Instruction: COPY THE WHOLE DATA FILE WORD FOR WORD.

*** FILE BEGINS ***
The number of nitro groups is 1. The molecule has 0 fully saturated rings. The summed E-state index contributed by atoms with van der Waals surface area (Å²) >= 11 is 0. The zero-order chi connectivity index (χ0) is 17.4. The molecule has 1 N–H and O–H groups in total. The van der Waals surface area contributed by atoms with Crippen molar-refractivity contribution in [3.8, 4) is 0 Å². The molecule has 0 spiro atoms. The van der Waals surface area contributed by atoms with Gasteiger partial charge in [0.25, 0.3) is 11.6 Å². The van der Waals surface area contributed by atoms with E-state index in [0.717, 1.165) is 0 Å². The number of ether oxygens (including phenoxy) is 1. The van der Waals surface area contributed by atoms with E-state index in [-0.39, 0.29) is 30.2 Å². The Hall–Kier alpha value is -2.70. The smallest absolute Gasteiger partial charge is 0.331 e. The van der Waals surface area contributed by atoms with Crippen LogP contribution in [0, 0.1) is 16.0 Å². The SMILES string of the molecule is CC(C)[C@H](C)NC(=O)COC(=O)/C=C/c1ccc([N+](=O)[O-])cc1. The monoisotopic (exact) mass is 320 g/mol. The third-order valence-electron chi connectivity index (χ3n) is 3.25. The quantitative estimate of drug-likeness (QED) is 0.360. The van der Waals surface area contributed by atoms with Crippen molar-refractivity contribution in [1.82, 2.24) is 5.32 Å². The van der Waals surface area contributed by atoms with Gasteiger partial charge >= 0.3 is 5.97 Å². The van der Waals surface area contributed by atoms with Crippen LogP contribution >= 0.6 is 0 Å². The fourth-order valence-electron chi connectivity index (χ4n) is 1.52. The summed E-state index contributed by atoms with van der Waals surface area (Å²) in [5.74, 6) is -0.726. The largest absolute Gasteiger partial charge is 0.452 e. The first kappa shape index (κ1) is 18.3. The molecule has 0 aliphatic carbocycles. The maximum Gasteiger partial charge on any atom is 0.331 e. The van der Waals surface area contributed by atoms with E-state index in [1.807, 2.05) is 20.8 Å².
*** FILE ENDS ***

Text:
The number of nitro groups is 1. The molecule has 0 fully saturated rings. The summed E-state index contributed by atoms with van der Waals surface area (Å²) >= 11 is 0. The zero-order chi connectivity index (χ0) is 17.4. The molecule has 1 N–H and O–H groups in total. The van der Waals surface area contributed by atoms with Crippen molar-refractivity contribution in [3.8, 4) is 0 Å². The molecule has 0 spiro atoms. The van der Waals surface area contributed by atoms with Gasteiger partial charge in [0.25, 0.3) is 11.6 Å². The van der Waals surface area contributed by atoms with E-state index in [0.717, 1.165) is 0 Å². The number of ether oxygens (including phenoxy) is 1. The van der Waals surface area contributed by atoms with E-state index in [-0.39, 0.29) is 30.2 Å². The Hall–Kier alpha value is -2.70. The smallest absolute Gasteiger partial charge is 0.331 e. The van der Waals surface area contributed by atoms with Crippen LogP contribution in [0, 0.1) is 16.0 Å². The SMILES string of the molecule is CC(C)[C@H](C)NC(=O)COC(=O)/C=C/c1ccc([N+](=O)[O-])cc1. The monoisotopic (exact) mass is 320 g/mol. The third-order valence-electron chi connectivity index (χ3n) is 3.25. The quantitative estimate of drug-likeness (QED) is 0.360. The van der Waals surface area contributed by atoms with Crippen molar-refractivity contribution in [1.82, 2.24) is 5.32 Å². The van der Waals surface area contributed by atoms with Gasteiger partial charge >= 0.3 is 5.97 Å². The van der Waals surface area contributed by atoms with Crippen LogP contribution >= 0.6 is 0 Å². The fourth-order valence-electron chi connectivity index (χ4n) is 1.52. The summed E-state index contributed by atoms with van der Waals surface area (Å²) in [5.74, 6) is -0.726. The largest absolute Gasteiger partial charge is 0.452 e. The first kappa shape index (κ1) is 18.3. The molecule has 0 aliphatic carbocycles. The maximum Gasteiger partial charge on any atom is 0.331 e. The van der Waals surface area contributed by atoms with E-state index in [1.807, 2.05) is 20.8 Å².